“I was born in 1817. When Mr. Surratt died last year, I bought this little house on H Street, with two rooms. If I could get them filled, I could live.” These words, spoken by Mary Surratt (Elise Gainer) in the beginning of the play, come back to haunt her character by the end of the performance.
For those who do not know the story of Mary Surratt, she was a widow and boarding house owner in Washington, D.C. after the American Civil War. She was convicted of taking part in the assassination of President Lincoln and sentenced to death. Surratt was officially the first woman tried by military tribunal and executed by the United States Government. Her son, John H. Surratt Jr. was also tried, but not convicted. Many historians debate the significance of her role in the conspiracy.
The Trial of Mrs. Surratt has many moving pieces and director Natalie Zito has planned an ambitious performance. With over a dozen actors, a plethora of props and extremely heavy tables, the actors complete smooth scene changes at an astounding speed. The blocking and attention to detail throughout the performance is just delicious.
The Trial of Mrs. Surratt is a fairly traditional play, but the use of 1800s American folk songs and the focus on the inner emotions and motivations of these infamous historical figures allows it to be something special. The creative interpretation of the events behind the scenes of Lincoln’s murder turns cold historical fact into riveting melodrama.
Lanie Robertson’s script counters that Mary Surratt was not a calculating assassination conspirator, but rather a woman mistakenly caught in poor circumstance. Throughout the play we see how Mary, affable and motherly, cares for the soldiers, actors and other wanderers who visit her boarding house.
Louis J. Weichmann (Tariq Aamir Malik) and John Wilkes Booth (Matthew Tillet) are some of those visitors. We see an arrogant young Booth, drunkenly carousing with Weichmann and his other cohorts, “I promise, I’ll be the most remembered actor of all time!” he proclaims in one scene. If only Mrs. Surratt was aware of the conspiracy she was harboring in her boarding house.
The Trial of Mrs. Surratt
Written by Lanie Robertson
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Much of the play focuses on the conversations between Secretary Edwin Stanton (Paul Schwartz) and General Holt (Mark Tolleson). How much burden do Surratt and Weichmann bear in Lincoln’s assassination conspiracy? How willingly did they participate in his murder?
The busy crowdedness of post-war life is highlighted in this performance. The actors remain onstage for most of the play, and there is constant action occurring, all across the stage. Perhaps a little too much at times. Sometimes there is purposeful motion and tapping that is meant to be creative but detracts from the dialogue at hand. There seemed to be several fumbled lines, but for a very wordy play and for an opening performance, this isn’t necessarily shocking. Sometimes actors delivered lines away from the audience and crucial bits of information were muddled. Overall, though, the actors do a fine job of presenting this story and all its nuances. Carol Copper, in her supporting role as Mary’s servant, Rachel Semus, is a standout for her delivery and comedic relief.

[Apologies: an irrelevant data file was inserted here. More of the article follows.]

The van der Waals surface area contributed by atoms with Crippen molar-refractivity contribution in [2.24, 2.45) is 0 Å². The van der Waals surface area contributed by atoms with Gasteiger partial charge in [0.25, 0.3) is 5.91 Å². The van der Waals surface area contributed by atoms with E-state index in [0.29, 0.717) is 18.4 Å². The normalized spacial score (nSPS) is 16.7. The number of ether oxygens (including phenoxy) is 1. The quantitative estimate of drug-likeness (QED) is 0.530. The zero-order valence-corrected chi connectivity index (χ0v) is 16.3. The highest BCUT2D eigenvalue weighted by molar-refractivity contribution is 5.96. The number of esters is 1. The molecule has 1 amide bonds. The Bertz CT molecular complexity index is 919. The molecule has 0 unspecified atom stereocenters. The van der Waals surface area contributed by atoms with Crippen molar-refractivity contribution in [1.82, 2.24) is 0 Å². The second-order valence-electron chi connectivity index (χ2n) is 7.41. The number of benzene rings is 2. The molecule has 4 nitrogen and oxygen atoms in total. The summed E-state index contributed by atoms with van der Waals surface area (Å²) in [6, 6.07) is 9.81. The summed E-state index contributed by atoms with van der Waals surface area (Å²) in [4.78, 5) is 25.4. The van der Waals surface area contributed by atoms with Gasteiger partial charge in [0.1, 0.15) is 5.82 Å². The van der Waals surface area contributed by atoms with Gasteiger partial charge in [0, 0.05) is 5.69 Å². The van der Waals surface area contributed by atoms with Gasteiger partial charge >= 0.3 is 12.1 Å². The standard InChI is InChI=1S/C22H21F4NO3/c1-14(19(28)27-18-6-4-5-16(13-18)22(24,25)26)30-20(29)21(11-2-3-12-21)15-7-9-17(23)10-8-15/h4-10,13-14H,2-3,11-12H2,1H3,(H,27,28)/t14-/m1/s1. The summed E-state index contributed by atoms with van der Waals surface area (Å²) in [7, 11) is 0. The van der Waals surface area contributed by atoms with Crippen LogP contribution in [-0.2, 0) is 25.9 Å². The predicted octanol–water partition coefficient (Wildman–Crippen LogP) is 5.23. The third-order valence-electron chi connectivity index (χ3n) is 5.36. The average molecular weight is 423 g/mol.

The period costumes are amazing and the choreography is excellent throughout the play. The audience will definitely feel immersed in Mary’s world. Even as the audience files into their seats before the show, the actors are already on stage, whistling and bustling in the 1865 boarding house. The songs are arranged so well and the cast really nails the music, sans accompaniment.
A particularly riveting rendition of the traditional Union soldier song, “Tenting Tonight,” is a standout among other creatively arranged folk ballads such as “John Brown’s Body,” “Battle Cry of Freedom,” “Beautiful Dreamer,” and more. Each song is a revelation; the tight arrangements and strong acapella vocals from the cast make this a special performance.
The Wandering Theatre Company has certainly undertaken an ambitious project and this is a great pick for history buffs, those who love good acapella arrangements and those who are interested in learning more about post-Civil War history without being bored.
The Trial of Mrs. Surratt by Lanie Robertson. Director: Natalie Villamonte Zito. Composer: (Music and Sound Director) Jacob W. Patorti. Choreographer: Natalie Villamonte Zito. Featuring: Elise Gainer, Kate McGarrigle, Carol Copper, Zachary Guttman, Tariq Malik, Paul Schwartz, Matthew Tillett, Matthew Zimmerman, Mike Marcou, Townsend Pass, Andrew Benvenuti, Charlotte Campbell, Michael Martinez, Renee Petrofes. Produced by The Wandering Theatre Company . Reviewed by K. McDermott.